The Supreme Court has sided with the state of Arizona in a voting rights case, upholding two restrictions that the plaintiff, the Democratic National Committee, claimed discriminated against minorities. The ruling reverses the findings of a lower court.
At issue were two Arizona election rules. One prevents third parties – other than family members and caregivers – from collecting mail-in ballots, a practice often called “ballot harvesting.” The other rule disqualifies votes cast in the wrong precinct.
The 6-3 vote was consistent with the court’s ideological make-up. The majority opinion, penned by Justice Samuel Alito, asserts that “Ensuring that every vote is cast freely, without intimidation or undue influence, is… a valid and important state interest.” Alito noted that polls workers are trained to “redirect voters who arrive at the wrong precinct.”
The New York Times provides additional context:
The decision was the court’s first consideration of how a crucial part of the Voting Rights Act of 1965 applies to voting restrictions that have a disproportionate impact on members of minority groups, and it was issued as disputes over voting rights have taken center stage in American politics.
As Republican-controlled state legislatures increasingly seek to impose restrictive new voting rules, Democrats and civil rights groups have turned to the courts to argue that Republicans are trying to suppress the vote, thwart the will of the majority and deny equal access to minority voters. The decision suggested that Supreme Court would not be inclined to strike down many of the measures.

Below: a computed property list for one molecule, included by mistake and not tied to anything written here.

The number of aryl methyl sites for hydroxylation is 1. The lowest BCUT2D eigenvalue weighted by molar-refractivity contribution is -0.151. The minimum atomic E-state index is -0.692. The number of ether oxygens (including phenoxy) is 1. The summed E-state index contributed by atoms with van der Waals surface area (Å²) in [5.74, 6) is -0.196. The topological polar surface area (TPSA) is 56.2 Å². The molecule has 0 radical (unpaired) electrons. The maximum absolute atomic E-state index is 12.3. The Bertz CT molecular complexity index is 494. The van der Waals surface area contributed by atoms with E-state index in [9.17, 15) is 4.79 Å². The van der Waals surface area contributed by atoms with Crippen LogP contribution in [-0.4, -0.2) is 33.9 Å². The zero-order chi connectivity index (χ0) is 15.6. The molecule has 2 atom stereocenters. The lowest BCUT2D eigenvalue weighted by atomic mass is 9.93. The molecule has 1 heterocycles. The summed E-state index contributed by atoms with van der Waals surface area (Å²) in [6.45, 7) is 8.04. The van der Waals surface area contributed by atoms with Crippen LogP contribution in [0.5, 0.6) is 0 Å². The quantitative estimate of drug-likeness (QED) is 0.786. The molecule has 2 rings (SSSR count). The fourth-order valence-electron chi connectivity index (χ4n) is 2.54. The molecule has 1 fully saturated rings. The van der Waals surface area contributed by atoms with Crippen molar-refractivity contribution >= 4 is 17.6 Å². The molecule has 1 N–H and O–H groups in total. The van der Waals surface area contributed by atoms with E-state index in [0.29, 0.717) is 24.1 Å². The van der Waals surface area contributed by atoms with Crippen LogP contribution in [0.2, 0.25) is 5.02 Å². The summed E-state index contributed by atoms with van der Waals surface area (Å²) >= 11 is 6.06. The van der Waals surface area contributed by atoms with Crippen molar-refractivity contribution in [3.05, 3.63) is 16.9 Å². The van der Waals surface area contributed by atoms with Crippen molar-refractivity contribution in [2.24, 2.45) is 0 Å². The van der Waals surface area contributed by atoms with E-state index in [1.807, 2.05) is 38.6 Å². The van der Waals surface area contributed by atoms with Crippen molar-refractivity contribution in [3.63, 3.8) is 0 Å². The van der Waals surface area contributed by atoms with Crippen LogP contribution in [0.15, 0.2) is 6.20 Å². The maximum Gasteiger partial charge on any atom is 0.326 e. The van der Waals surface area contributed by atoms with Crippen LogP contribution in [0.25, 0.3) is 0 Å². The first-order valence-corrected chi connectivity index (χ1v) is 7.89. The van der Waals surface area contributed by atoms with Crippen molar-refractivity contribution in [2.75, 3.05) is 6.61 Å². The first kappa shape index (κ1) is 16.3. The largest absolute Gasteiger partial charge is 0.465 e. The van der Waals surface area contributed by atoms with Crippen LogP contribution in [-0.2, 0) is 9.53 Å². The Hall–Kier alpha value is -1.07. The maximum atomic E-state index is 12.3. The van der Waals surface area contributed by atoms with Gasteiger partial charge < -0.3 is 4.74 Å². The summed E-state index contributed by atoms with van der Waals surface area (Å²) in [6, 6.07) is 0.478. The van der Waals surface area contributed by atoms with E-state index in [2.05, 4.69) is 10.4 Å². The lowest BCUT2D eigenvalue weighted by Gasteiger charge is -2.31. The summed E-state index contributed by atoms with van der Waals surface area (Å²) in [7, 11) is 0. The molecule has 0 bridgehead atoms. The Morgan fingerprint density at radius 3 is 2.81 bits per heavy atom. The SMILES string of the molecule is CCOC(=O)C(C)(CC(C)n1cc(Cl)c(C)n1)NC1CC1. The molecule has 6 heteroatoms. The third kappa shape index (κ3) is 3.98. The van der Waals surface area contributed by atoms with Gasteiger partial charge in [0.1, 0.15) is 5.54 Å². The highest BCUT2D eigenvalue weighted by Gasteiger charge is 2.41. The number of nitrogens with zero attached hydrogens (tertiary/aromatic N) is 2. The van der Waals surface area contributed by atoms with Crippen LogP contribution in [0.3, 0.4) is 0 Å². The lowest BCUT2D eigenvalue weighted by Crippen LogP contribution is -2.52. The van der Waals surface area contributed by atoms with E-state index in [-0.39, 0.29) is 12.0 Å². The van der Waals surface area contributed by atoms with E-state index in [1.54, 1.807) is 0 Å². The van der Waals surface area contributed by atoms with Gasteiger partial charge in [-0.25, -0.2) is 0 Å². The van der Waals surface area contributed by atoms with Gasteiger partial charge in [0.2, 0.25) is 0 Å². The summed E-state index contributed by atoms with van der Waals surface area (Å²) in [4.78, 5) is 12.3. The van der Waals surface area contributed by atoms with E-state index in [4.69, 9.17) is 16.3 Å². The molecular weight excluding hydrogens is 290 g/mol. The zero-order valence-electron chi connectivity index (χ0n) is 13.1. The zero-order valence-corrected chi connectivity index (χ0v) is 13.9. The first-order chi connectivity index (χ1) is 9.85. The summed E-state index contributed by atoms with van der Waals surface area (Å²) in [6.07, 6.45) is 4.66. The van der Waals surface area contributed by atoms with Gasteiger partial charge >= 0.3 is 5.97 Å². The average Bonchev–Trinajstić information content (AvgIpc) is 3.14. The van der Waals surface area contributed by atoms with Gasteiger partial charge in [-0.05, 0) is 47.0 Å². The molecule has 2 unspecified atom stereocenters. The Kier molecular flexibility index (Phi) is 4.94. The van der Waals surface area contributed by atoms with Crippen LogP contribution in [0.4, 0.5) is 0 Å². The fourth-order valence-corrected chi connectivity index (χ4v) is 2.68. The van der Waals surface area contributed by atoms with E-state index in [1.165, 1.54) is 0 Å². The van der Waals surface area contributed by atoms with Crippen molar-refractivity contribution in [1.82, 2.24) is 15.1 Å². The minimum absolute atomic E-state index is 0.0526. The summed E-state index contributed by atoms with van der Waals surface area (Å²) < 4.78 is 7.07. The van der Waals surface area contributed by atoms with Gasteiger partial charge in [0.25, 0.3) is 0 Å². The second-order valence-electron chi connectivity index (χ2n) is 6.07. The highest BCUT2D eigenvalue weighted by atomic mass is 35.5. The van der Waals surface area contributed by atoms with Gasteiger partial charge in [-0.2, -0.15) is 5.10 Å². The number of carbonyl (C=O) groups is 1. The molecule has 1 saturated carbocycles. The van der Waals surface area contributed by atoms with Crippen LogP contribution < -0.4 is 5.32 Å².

In a dissenting opinion, Justice Elena Kagan challenged Congress to strengthen voting rights:
Maybe some think that vote suppression is a relic of history—and so the need for a potent Section 2 has come and gone. … But Congress gets to make that call. Because it has not done so, this Court’s duty is to apply the law as it is written. The law that confronted one of this country’s most enduring wrongs; pledged to give every American, of every race, an equal chance to participate in our democracy; and now stands as the crucial tool to achieve that goal. That law, of all laws, deserves the sweep and power Congress gave it. That law, of all laws, should not be diminished by this Court.
In March, the House passed The For the People Act, which sets federal voting standards and overrides a wave of restrictive voting measures popping up across the country. But Republicans have used the threat of the filibuster to block the bill in the Senate.